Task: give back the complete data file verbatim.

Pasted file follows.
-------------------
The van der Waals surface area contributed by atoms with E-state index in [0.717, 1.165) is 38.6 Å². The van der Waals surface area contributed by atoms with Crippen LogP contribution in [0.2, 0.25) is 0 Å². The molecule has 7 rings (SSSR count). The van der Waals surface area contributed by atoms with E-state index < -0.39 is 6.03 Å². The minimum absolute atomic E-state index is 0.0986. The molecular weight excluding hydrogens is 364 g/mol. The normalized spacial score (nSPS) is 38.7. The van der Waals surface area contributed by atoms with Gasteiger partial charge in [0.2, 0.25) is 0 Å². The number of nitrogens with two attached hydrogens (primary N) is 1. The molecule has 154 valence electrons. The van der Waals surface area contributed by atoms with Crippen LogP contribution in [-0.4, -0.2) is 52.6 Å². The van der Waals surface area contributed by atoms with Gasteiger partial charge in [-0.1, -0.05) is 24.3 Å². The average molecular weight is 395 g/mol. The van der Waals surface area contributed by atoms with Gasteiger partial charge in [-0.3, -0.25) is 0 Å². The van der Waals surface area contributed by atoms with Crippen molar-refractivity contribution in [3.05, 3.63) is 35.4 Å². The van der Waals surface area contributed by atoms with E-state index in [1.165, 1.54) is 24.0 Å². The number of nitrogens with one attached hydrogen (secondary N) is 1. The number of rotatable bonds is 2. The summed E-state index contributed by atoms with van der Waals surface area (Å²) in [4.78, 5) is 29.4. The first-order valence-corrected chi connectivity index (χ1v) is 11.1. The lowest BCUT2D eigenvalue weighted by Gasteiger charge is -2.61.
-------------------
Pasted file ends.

The van der Waals surface area contributed by atoms with E-state index in [0.717, 1.165) is 38.6 Å². The van der Waals surface area contributed by atoms with Crippen LogP contribution in [0.2, 0.25) is 0 Å². The molecule has 7 rings (SSSR count). The van der Waals surface area contributed by atoms with E-state index < -0.39 is 6.03 Å². The minimum absolute atomic E-state index is 0.0986. The molecular weight excluding hydrogens is 364 g/mol. The normalized spacial score (nSPS) is 38.7. The van der Waals surface area contributed by atoms with Gasteiger partial charge in [0.2, 0.25) is 0 Å². The number of nitrogens with two attached hydrogens (primary N) is 1. The molecule has 154 valence electrons. The van der Waals surface area contributed by atoms with Crippen LogP contribution in [-0.4, -0.2) is 52.6 Å². The van der Waals surface area contributed by atoms with Gasteiger partial charge in [-0.1, -0.05) is 24.3 Å². The average molecular weight is 395 g/mol. The van der Waals surface area contributed by atoms with Gasteiger partial charge in [-0.3, -0.25) is 0 Å². The van der Waals surface area contributed by atoms with Crippen molar-refractivity contribution in [3.05, 3.63) is 35.4 Å². The van der Waals surface area contributed by atoms with E-state index in [1.165, 1.54) is 24.0 Å². The number of nitrogens with one attached hydrogen (secondary N) is 1. The number of rotatable bonds is 2. The summed E-state index contributed by atoms with van der Waals surface area (Å²) in [4.78, 5) is 29.4. The first-order valence-corrected chi connectivity index (χ1v) is 11.1. The lowest BCUT2D eigenvalue weighted by Gasteiger charge is -2.61.